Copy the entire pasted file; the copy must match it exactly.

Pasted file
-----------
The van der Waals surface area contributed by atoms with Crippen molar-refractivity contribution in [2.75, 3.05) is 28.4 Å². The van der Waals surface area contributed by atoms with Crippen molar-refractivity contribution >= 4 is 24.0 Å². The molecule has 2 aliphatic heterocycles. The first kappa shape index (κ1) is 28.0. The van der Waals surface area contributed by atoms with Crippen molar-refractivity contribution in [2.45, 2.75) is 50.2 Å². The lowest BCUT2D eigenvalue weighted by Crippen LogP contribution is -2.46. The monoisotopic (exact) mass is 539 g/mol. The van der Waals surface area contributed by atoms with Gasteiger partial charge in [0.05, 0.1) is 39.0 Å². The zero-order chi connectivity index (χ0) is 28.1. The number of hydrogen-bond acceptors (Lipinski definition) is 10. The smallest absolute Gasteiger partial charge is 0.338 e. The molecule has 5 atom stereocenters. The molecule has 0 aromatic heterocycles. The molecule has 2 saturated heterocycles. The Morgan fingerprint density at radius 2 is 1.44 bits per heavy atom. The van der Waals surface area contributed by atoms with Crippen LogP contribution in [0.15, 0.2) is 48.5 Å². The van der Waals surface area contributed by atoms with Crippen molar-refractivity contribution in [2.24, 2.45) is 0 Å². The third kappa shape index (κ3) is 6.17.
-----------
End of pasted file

The van der Waals surface area contributed by atoms with Crippen molar-refractivity contribution in [2.75, 3.05) is 28.4 Å². The van der Waals surface area contributed by atoms with Crippen molar-refractivity contribution >= 4 is 24.0 Å². The molecule has 2 aliphatic heterocycles. The first kappa shape index (κ1) is 28.0. The van der Waals surface area contributed by atoms with Crippen molar-refractivity contribution in [2.45, 2.75) is 50.2 Å². The lowest BCUT2D eigenvalue weighted by Crippen LogP contribution is -2.46. The monoisotopic (exact) mass is 539 g/mol. The van der Waals surface area contributed by atoms with Gasteiger partial charge in [0.05, 0.1) is 39.0 Å². The zero-order chi connectivity index (χ0) is 28.1. The number of hydrogen-bond acceptors (Lipinski definition) is 10. The smallest absolute Gasteiger partial charge is 0.338 e. The molecule has 5 atom stereocenters. The molecule has 0 aromatic heterocycles. The molecule has 2 saturated heterocycles. The Morgan fingerprint density at radius 2 is 1.44 bits per heavy atom. The van der Waals surface area contributed by atoms with Crippen LogP contribution in [0.15, 0.2) is 48.5 Å². The van der Waals surface area contributed by atoms with Crippen molar-refractivity contribution in [2.24, 2.45) is 0 Å². The third kappa shape index (κ3) is 6.17.